Moscow Revamps Syrian Safe Zone Plan to Win Washington’s Cooperation

Russia’s bid for cooperation with the Trump administration in setting up safe zones in Syria could not have come at a less auspicious moment. Foreign Minister Sergey Lavrov landed with that mission in Washington Wednesday, May 10, in the middle of a firestorm over President Donald Trump’s abrupt dismissal of FBI Director James Comey and amid heated congressional hearings on charges of Russian tampering with the US 2016 election.
Moscow is turning to Washington after coming up against major hurdles in getting its Syrian “de-escalation zones” off the ground. Its request for cooperation was first sent through back channels.
One of those hurdles is the reluctance of Russia’s two co-guarantors, Tehran and Ankara, to put up army officers as monitors for those zones, DEBKA Weekly’s sources in Washington, Jerusalem and Amman disclose.
Lavrov’s talks in Washington with President Trump and Secretary of State Rex Tillerson were to have been the first serious discussion on working together on the project, although he found the Republican and Democratic parties locked in a vocal dispute over the Trump campaign’s alleged ties with Russia before and after the presidential election.
President Vladimir Putin and his army chiefs are keen on turning the projected safety zones into a political and military lever for renewing military cooperation with the Americans, with a view to halting the fighting on the ground and building a strong diplomatic tool for terminating the Syrian war. The Kremlin sees the way forward through amalgamating the Russian-sponsored Astana peace conference with the Geneva forum, which the United States has been promoting since the Obama administration.
To this end, DEBKA Weekly’s intelligence and military sources reveal that Moscow is now willing to revamp its original plan for Russian, Iranian and Turkish monitors to supervise the ceasefire in all the proposed “de-escalation zones.” Moscow is offering instead separate deals for the zones bordering on Lebanon, Israel, Jordan and Iraq, in consideration of their extreme sensitivity for the United States and its allies.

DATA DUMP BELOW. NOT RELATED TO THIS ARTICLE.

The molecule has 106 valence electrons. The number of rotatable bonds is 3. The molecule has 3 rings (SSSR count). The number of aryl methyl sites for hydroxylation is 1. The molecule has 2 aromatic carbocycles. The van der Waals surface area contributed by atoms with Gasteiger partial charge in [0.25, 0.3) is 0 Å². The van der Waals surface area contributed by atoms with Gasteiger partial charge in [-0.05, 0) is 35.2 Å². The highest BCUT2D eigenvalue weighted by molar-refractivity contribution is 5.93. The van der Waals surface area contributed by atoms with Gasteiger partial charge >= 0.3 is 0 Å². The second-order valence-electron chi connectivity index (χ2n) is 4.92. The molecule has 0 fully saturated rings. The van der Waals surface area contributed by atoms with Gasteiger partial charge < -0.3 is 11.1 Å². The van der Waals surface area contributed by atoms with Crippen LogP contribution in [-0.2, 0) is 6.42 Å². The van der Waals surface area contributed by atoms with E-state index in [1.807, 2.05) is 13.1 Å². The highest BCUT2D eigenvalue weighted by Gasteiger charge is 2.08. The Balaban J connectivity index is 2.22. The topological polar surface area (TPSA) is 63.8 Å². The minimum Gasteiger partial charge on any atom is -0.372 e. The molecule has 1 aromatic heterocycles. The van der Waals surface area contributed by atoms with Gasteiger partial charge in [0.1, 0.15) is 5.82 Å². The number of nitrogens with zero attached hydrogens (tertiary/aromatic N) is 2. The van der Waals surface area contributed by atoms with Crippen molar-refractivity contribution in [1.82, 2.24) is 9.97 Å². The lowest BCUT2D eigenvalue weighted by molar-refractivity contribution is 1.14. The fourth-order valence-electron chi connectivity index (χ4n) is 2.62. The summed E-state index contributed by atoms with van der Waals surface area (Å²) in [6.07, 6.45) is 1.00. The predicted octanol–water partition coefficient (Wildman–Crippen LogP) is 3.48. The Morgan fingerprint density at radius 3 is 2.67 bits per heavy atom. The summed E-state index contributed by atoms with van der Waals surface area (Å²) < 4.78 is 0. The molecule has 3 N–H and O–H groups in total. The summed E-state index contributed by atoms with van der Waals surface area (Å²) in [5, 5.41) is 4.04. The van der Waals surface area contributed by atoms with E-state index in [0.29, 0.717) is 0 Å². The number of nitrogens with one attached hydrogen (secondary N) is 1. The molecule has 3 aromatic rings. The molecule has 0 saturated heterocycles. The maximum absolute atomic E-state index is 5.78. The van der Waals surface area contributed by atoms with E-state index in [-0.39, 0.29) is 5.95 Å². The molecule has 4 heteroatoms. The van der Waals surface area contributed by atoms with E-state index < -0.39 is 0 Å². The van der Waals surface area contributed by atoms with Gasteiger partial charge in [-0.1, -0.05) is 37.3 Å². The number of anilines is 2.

One such deal was presented at a meeting of Russian and Jordanian officers at the Jordanian-Syrian border, where large-scale US and Jordanian special operations, armored and attack helicopter forces are massed for the annual Eager Lion war game.
The Russians proposed that Jordanian military officers enter southern Syria, including the Deraa region, and assume the role of ceasefire monitors with responsibility for the southern Syrian safe zone. They would be backed by Jordanian military forces outside the Syrian border. If those officers came under attack, whether by the Syrian army or the Islamic State, those forces would be free to cross into Syria with US air support.
Moscow crafted a separate deal for Israel, essentially pledging to cut out the presence of Iranian or Turkish military officers near its borders on the Golan and Mt. Hermon. On offer now are Russian officers as the sole ceasefire monitors at the northernmost point of the Israeli-Syrian border of Mt Hermon and the border intersection of Syria, Lebanon and Israel.
Furthermore, Russia would initiate an expansion of the mandate of UNDOF (The UN Disengagement Observer Force) to include observer duties at the meeting point between the Israeli, Syria, and Jordanian borders.

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